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July 26, 2022

Immunocompromised adults at increased risk of severe Covid-19 outcomes

Research by the US CDC has shown that immunocompromised people face an increased risk of ICU admissions and death due to Covid-19.

By GlobalData Healthcare

As Covid-19 infections have continued to rise in recent weeks, increasing hospital admissions combined with staff sickness are placing an increased strain on health systems around the world. Recent research published by the US Centres for Disease Control and Prevention (CDC) has shown that immunocompromised people face an increased risk of intensive care unit (ICU) admissions and death due to illness associated with Covid-19. It is important that we closely monitor transmission levels in immunocompromised groups to minimise severe illness and mortality.

The study, published by Singson and colleagues, analysed data on adults aged older than 18 years who had been hospitalised with Covid-19 across ten US states to explore associations between immunocompromised status, ICU admissions and deaths between March 2020 and February this year. People are considered to be immunocompromised if they have a weakened immune system due to several types of conditions. This includes those treated with drugs suppressing the immune response, those receiving cancer treatment or an organ transplant, and those with advanced or untreated HIV infections. According to GlobalData epidemiologists, around 13% of prevalent HIV cases in the US were undiagnosed this year. These individuals that are not receiving treatment for the condition are particularly susceptible to severe Covid-19 outcomes and transmission should be monitored in this group.

The study found that among unvaccinated patients, immunocompromised people were at a 26% higher risk of ICU admission and an 87% increased risk of in-hospital death compared to non-immunocompromised individuals. Furthermore, immunocompromised people were at higher risk of adverse outcomes even if they had been fully vaccinated. Among vaccinated patients, immunocompromised patients had a 42% higher odds of death compared to non-immunocompromised patients. As well as reinforcing the importance of Covid-19 vaccination in preventing severe health outcomes, these findings highlight the additional risks of Covid-19 faced by immunologically vulnerable groups.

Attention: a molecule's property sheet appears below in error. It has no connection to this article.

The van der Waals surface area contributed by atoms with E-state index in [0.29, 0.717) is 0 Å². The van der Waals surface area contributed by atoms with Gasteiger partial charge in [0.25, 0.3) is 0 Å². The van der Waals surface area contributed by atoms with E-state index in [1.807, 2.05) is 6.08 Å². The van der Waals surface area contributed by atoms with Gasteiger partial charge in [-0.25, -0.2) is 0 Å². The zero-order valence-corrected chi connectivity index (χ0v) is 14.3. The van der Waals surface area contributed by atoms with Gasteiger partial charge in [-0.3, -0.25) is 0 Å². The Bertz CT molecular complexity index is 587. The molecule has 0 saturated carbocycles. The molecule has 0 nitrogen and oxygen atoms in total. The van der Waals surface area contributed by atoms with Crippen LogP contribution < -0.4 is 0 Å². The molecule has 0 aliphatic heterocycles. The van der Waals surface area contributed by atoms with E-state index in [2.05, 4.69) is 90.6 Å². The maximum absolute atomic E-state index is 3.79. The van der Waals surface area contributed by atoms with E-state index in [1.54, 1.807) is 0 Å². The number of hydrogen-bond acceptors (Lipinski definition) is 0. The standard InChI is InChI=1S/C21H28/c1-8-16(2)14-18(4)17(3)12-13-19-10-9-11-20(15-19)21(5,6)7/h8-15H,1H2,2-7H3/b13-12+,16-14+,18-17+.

According to the World Health Organisation (WHO), fueled by the spread of BA.4 and BA.5 Omicron subvariants, Covid-19 incident cases have tripled over the last six weeks. Rising case numbers have been mirrored by a substantial increase in hospitalisations. Fortunately, ICU admissions for Covid-19 remain at low levels at present, but as infection rates among older age groups continue to increase, Europe is still observing around 3,000 deaths a week. The WHO has urged countries to consider mitigation measures now to prevent overwhelming health systems in the coming autumn and winter.

As many of the Covid-19 restrictions imposed earlier in the pandemic are no longer enforced in much of the world, it is ever more important that immunocompromised people seek out additional protection measures during this period of high Covid-19 transmission. This includes non-pharmaceutical interventions such as mask-wearing and social distancing, up-to-date vaccination of immunocompromised people and their close contacts, and early testing and uptake of early antiviral treatments in order to reduce their risk of severe Covid-19.

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